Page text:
Some of you might know that I’ve harboured a small enthusiasm for aggressively using IT to drive down costs of health care, as well as improving quality, safety and providing data for researchers. In the future it may even be possible to couple these databases to expert systems that provide secondary diagnoses to help doctors do their work and keep an eye out for the bad apples.
In the USA US$20 billion dollars of Obama’s stimulus package has been allocated to encouraging practitioners and hospitals to introduce electronic medical record systems. Each recipient will source and install their own systems.
Much as it pains me to say it, this is a job that cries out for consolidation. Medical records work best when they are universal and portable. The approach taken in the US stimulus bill won’t achieve that. And even if it did aim at a central records service, the history of large IT projects is one of nearly universal failure.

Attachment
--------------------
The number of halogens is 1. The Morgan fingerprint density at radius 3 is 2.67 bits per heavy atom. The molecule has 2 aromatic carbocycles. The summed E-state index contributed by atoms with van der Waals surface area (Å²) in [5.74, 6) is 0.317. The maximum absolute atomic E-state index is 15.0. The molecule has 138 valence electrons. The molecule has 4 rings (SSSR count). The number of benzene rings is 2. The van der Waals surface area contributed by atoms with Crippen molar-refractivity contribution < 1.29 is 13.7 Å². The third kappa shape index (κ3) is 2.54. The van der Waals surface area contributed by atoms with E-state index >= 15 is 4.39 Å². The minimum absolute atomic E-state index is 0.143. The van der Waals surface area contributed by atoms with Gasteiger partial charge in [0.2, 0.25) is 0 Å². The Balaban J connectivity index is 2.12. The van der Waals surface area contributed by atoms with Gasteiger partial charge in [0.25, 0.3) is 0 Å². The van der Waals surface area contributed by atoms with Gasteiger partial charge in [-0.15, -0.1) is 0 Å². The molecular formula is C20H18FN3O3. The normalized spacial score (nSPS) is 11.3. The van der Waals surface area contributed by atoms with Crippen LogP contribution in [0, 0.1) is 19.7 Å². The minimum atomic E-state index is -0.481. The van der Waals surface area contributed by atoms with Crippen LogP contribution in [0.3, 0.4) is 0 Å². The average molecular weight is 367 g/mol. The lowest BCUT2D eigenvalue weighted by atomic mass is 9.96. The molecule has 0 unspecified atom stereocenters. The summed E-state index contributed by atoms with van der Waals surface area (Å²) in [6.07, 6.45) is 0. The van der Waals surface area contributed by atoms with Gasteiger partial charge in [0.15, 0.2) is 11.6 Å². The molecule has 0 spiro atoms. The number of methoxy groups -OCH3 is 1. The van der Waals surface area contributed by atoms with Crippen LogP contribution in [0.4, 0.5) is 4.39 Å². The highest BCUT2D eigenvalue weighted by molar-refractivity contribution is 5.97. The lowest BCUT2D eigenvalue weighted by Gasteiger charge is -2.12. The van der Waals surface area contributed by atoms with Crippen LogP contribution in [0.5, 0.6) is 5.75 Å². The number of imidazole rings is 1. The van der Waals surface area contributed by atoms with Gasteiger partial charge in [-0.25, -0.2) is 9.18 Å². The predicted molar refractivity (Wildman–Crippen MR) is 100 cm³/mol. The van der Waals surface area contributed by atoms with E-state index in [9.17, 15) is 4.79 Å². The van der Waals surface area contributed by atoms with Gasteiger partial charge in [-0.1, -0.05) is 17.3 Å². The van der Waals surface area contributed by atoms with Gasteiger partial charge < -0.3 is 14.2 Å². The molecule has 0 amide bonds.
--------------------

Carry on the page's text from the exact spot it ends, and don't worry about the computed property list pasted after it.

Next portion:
One software package that might be a candidate for such a system is the USA Veteran Health Administration’s system VistA (not to be confused with Windows). The VHA has the lowest cost and the highest safety of any part of the US health system; the stable, mature, universal and user-friendly nature of the VistA system seems to have had a very large role in providing these outcomes. However it looks as though VistA will not even get a look-in as part of the US$20 billion allocated for healthcare IT reform.